has also been argued that ninety percent of the burden of preventing cyber attacks lays on the private sector. This introduces significant expense and problems of coordination among businesses, international organizations, and governments, which is especially troubling given the checkered history of international efforts to criminalize cyber terrorism.240
The first efforts to coordinate efforts to stem cyber crime and terrorism stretch back nearly three decades. As a result of urging by then Assistant U.S. Attorney General Telly Kossack, Interpol began harmonizing disparate national legislation on cyber crime for Interpol in 1981.241 Progress was slow, but quickened after the end of the Cold War. By 1997, the G8 established the Subgroup of High-Tech Crime, and adopted the “Ten Principles” in the combat against computer crime. The goal was to ensure that no criminal receives “safe havens” anywhere in the world.242 This was articulated on May 11, 2004 when the G8 issued a Justice and Home Affairs Communiqué stating: “Continuing to strengthen domestic laws…[t]o truly build global capacities to combat terrorist and criminal uses of the Internet, all countries must continue to improve laws that criminalize misuses of computer networks and that allow for faster cooperation on Internet-related investigations.”243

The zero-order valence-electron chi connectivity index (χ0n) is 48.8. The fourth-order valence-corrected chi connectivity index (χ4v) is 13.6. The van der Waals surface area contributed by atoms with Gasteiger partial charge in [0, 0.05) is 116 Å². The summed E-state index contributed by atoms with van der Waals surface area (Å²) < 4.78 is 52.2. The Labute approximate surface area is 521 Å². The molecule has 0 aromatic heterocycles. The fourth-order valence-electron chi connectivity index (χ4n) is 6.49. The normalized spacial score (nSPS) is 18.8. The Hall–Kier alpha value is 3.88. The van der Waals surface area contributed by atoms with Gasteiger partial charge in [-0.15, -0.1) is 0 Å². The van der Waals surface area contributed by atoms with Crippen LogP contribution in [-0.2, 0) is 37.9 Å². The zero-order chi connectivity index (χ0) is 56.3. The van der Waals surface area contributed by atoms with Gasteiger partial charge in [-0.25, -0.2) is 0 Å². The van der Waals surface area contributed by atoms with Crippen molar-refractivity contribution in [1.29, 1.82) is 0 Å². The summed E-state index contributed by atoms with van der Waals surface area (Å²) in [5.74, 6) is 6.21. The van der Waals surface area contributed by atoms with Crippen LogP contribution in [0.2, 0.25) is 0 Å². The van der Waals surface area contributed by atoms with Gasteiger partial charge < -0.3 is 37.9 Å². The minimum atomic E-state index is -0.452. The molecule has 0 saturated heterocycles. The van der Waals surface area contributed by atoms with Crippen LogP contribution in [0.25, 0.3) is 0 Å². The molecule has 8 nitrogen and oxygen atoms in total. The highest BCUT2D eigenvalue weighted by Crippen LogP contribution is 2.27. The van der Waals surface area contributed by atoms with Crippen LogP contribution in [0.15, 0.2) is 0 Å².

Various other regional and UN initiatives have sense been enacted to deal with cyber attacks through harmonizing divergent national laws. The Council of
241 Stein Schjolberg, Chief Judge, Moss Tingrett Court, Norway. “Law Comes to Cyberspace,” A presentation at the 11th UN Criminal Congress, Apr. 18-25, 2007, Bangkok, Thailand. Workshop 6: Measures to combat computer-related crime.
242 It should be noted that since then only one G8 member, Russia, has been accused of harboring cyber attackers (those from the Estonian attacks).
243 G8 Justice and Home Affairs Communiqué, Washington DC, May 11, 2004, para. 10.